Doc’s Corner: How Do You Pack a Wound?

June 22, 2022Andrew D. Fisher, MD, PA-C, LP
wound packing

A 27th Special Operations Support Squadron independent duty medical technician packs gauze into a wound on a mannequin during casualty evacuation training at Cannon AFB, New Mexico, April 30, 2021. The course has previously been offered only at Hurlburt Field, Florida. US Air Force photo by Airman 1st Class Christopher Storer.

Hemorrhaging is the leading cause of potentially survivable death. Stop the Bleed programs and Tactical Combat Casualty Care (TCCC) teach techniques to control severe bleeding, including direct pressure, tourniquets, and wound packing. Wound packing may be used in areas where tourniquets cannot be applied.

The items typically used to pack wounds include plain gauze and hemostatic gauze. Hemostatic gauze is impregnated with chemicals that help blood coagulate. The current recommended hemostatic gauze contains chitosan, which is made from shrimp shells, and kaolin, which is derived from clay. Lab studies have shown that hemostatic dressings are superior to plain gauze. However, clinical studies have failed to demonstrate a significant benefit to patient outcomes. This may be due to the relative rarity with which hemostatic dressings are used or the fact that patients who are more critically injured tend to be the ones whose wounds are dressed with hemostatic gauze.

pack wound
Maj. Craig Kolasch, general surgeon assigned to the 379th Expeditionary Medical Group, changes an injured man’s wound packing and dressing while Capt. Darla Mitten, registered nurse assigned to the 379th EMDG, hands him a syringe filled with water so he can clean out the wounds on Nov. 26, 2008, at an air base in Southwest Asia. US Air Force photo by Staff Sgt. Darnell T. Cannady.

Wound packing is most effective when you are able to pack the gauze against the source of bleeding: a blood vessel. Once you’ve placed packing against the vessel, you should begin filling the space with gauze, packing it into all corners. Often, you’ll need more than one gauze strip. If that’s the case, either tie off the ends so the strips come out as one long piece, or keep count of the number of strips you use. When the cavity is filled, hold pressure on it for at least three minutes or apply a pressure dressing. When applying the pressure dressing, ensure the dressing is not too tight. There is risk of causing a venous tourniquet with elastic bandages.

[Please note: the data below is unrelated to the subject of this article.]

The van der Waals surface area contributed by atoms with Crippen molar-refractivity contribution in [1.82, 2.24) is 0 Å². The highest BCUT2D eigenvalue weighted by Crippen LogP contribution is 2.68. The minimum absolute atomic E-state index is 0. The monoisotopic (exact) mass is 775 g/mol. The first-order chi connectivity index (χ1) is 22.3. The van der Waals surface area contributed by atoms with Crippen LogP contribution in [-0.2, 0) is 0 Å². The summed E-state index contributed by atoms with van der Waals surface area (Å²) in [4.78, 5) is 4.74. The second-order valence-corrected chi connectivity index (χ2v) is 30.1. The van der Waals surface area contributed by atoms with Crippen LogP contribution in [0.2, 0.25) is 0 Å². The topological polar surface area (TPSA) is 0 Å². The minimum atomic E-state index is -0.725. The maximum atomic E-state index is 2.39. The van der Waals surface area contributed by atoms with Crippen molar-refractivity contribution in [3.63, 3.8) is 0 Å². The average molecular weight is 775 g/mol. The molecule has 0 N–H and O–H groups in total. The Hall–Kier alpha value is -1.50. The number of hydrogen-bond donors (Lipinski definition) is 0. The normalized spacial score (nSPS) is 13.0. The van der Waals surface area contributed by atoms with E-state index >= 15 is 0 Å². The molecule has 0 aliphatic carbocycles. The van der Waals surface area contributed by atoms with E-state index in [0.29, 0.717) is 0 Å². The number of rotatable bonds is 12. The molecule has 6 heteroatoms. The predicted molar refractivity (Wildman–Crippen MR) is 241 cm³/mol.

Almost no risks are associated with wound packing. There is a potential for injuring other structures, but if you’re packing a wound, there has already been damage, and wound packing is unlikely to result in a catastrophic injury. There is some risk to you, so be mindful of sharp bone edges in the wound tract. Always wear gloves when assisting others in need of medical attention.

pack wound
Illustration by Kenna Milaski.

Areas that may require the use of wound packing include the groin, neck, and armpits. In the event that a hole is too small for you to pack the gauze with your fingers, you can insert hemostats or a tool called Xstat into the tract. Xstat is made of small sponges that expand when they get wet, which may be impregnated with a hemostatic agent.

One item that is not appropriate for wound packing is tampons. There is a myth that tampons were created for gunshot wounds and can be effective when placed in a wound tract — this is 100% false. There is no evidence they are effective for wound packing, and such a practice is dangerous and potentially harmful. The current hemostatic recommendations by the Committee on TCCC include Combat Gauze, Celox Gauze, ChitoGauze, and Xstat.

For free Stop the Bleed courses, visit FirstCareProvider.org or the American College of Surgeons’ Stop the Bleed site at bleedingcontrol.org.

Dr. Fisher has no financial disclosures. The information in this article is not intended or implied to be a substitute for professional medical advice, diagnoses, or treatment. All content including text, graphics, images, and information contained here is for general information purposes only.

This article first appeared in the Fall 2021 print edition of Coffee or Die Magazine as “Doc’s Corner.”

Read Next: Tears and Thanks for a Kandiyohi County Firefighter Crushed to Death in Storm

Andrew D. Fisher, MD, PA-C, LP
Andrew D. Fisher, MD, PA-C, LP

Dr. Andrew D. Fisher is a graduate of Texas A&M University College of Medicine and is currently a general surgery resident at the University of New Mexico School of Medicine in Albuquerque, New Mexico. He served in the US Army as a physician assistant assigned to the 75th Ranger Regiment prior to medical school where he pioneered the use of whole-blood transfusions at the point of injury, and contributed to research for the utilization of low titer O-negative whole blood in trauma.

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